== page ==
Real Estate, Oil Pipelines & The Kingdom of God?

enbridgeAn Open Letter To The Diocese of Hamilton, ON

Dear folks at the Diocese,

Thanks for all the good work you do to keep the name of Jesus alive and well. It’s important that we are reminded, in word and action, that the essence of Jesus’s life was to love one another. As far as I can tell, that love means one thing, perhaps two: a sacrifice that leads to joy, a reminder that the goods of the world belong to the poor, first of all. Bearing these little thoughts in mind, it is interesting to note that there seems to be a large discrepancy at work in the workings of the Diocese. While, with one hand, it clothes the poor, as G-d clothed Eve and Adam in the Garden of Eden, and feeds the hungry, as G-d fed the prophet, Elijah, by way of a raven, it, with the other, denudes and starves them both. I speak, specifically, of two actions.

Firstly, the Diocese has made a public notice to Enbridge, Incorporated
that it would rather its planned Line 10 be re-routed around the
Diocese-owned golf course, the Southern Pines Golf Course, located in
Mount Hope. (Why the Diocese owns a golf course is, of course, another
matter to be addressed.) This re-routed pipe-line will pass, inexorably
unless blockaded, through farm-land. Think of this: a golf course
continues and a farm is shut down. What matters more: play or food?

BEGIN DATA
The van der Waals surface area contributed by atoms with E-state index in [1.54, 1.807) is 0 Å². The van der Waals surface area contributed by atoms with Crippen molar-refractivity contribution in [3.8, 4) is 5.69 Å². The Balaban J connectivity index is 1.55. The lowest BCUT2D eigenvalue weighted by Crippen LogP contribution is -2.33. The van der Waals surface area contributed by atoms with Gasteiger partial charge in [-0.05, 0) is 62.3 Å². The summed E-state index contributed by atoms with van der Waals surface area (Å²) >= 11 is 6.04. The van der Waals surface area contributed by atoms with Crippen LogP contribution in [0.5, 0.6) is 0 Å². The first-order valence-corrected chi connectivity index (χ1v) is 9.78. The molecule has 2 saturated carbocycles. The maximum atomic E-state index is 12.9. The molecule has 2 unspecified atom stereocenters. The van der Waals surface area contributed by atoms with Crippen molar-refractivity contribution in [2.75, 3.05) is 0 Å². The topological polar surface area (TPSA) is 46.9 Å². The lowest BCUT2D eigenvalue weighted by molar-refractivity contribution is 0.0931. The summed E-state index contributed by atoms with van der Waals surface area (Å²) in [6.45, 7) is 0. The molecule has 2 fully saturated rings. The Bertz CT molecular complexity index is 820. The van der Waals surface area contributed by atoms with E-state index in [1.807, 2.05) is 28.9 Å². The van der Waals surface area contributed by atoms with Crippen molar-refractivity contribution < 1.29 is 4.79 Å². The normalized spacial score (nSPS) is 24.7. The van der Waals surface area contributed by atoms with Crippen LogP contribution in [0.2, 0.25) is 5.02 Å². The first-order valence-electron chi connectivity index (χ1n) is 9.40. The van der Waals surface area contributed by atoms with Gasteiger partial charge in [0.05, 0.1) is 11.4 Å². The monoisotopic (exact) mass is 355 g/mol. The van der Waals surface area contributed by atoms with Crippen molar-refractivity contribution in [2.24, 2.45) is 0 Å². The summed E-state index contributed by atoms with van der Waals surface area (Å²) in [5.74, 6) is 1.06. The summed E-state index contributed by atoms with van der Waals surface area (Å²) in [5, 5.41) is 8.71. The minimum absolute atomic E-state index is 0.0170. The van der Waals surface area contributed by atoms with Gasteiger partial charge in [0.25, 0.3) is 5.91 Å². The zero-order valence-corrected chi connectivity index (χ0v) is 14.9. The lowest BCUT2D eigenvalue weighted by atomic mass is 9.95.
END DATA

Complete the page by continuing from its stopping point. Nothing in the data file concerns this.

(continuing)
Secondly, at the City Council meeting on the 14th of September, the
Diocese wrote a letter that deplored the inclusion of its 38+ acres at
Book Road and Shaver Road West into the Greenbelt; specifically, Bishop
Douglas Crosby wrote, ‘our property will be prohibited from further
development related to Diocesan activities’. That the Diocese is
speculating on the future value of land is not at all a Christian
activity in which to engage. The land ought to remain in the Greenbelt,
perhaps as a farm that grows food for free and gives it to the poorest
in the city or one that teaches people how to grow their own food,
thereby crippling super-markets. As the late Ivan Illich wrote, there is
no greater tyrant than a need.

We are confronted with a conundrum. The Diocese would like farm-land to
be destroyed and would like to continue the process of real-estate
speculation. Neither of those activities is consonant with those who
struggle to bear the name of Jesus Christ.


Joshua Weresch
Member, Central Presbyterian Church, Hamilton ON

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